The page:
South Central Ambulance Service NHS Foundation Trust (SCAS) has been working with the National Association of Laryngectomee Clubs (NALC) in order for staff to be better equipped to help patients who have had a laryngectomy when they require emergency aid and, in particular, resuscitation.
Tony Hudson, Vice President of NALC, leads the charity’s national awareness campaign and recently visited SCAS’ clinical co-ordination centre in Bicester to talk to staff about laryngectomee patients’ needs in an emergency, as well as talk frankly about his own laryngectomy which he needed to have following radiotherapy in 2009.
“Laryngectomees are people that have had their voice boxes removed, usually because of cancer. I now breathe through a stoma in my neck and, like all patients who’ve had a laryngectomy procedure, I cannot breathe through my mouth or nose. So standard mouth-to-mouth resuscitation would be completely ineffective for me and people who’ve had similar procedures”, explains Tony.
Tony has been working with SCAS for some time; a video has been created by NALC and piloted on some training courses for SCAS’ volunteer community first responders and an emergency resuscitation leaflet can be downloaded from NALC’s website (details below). All members of the local Laryngectomee Club have been given the option to have an alert put on their home address so that CCC staff are aware that someone at the address is a neck breather.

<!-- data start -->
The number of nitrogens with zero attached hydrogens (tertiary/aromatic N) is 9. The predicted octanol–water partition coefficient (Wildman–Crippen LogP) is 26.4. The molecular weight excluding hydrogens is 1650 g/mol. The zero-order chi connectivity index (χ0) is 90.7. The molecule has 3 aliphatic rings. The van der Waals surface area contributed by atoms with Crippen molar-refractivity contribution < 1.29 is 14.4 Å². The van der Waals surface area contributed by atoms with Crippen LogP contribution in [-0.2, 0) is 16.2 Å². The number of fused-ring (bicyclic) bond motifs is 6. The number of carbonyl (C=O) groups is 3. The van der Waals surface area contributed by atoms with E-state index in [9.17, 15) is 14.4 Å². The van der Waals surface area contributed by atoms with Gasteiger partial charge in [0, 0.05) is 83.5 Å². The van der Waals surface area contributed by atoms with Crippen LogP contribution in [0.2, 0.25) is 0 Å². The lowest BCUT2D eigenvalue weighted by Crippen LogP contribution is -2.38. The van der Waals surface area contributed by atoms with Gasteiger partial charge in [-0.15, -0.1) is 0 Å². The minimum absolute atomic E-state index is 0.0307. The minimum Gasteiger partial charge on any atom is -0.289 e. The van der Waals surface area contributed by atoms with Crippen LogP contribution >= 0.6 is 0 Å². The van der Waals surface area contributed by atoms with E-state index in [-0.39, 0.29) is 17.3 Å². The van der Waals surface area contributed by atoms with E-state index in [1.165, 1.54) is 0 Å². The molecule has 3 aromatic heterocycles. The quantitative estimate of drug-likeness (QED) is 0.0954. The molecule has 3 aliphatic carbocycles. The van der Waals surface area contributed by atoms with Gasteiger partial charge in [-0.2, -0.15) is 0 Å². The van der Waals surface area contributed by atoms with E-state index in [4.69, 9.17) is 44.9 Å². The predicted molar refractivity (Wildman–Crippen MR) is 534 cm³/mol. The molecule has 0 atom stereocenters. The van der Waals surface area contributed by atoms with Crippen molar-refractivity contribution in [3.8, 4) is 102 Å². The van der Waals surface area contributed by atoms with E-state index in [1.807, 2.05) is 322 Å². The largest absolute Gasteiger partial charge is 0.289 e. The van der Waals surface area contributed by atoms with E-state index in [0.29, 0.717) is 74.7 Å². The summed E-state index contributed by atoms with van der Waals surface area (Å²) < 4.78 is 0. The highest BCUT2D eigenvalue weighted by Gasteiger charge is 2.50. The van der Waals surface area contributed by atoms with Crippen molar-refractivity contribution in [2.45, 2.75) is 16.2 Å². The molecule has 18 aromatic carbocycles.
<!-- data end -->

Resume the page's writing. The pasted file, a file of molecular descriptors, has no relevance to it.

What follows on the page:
Rachael Cook, Clinical Service Desk Manager at SCAS’ Clinical Coordination Centre (CCC) in Bicester said: “We will continue working with Tony and NALC to provide more in-depth training and awareness for our volunteer community first responders and CCC staff. It is really important to remember that it may not be immediately obvious that a patient is a neck breather because many patients wear clothing or jewellery over their stomas.”
Find out more about the work of NALC here: www.laryngectomy.org.uk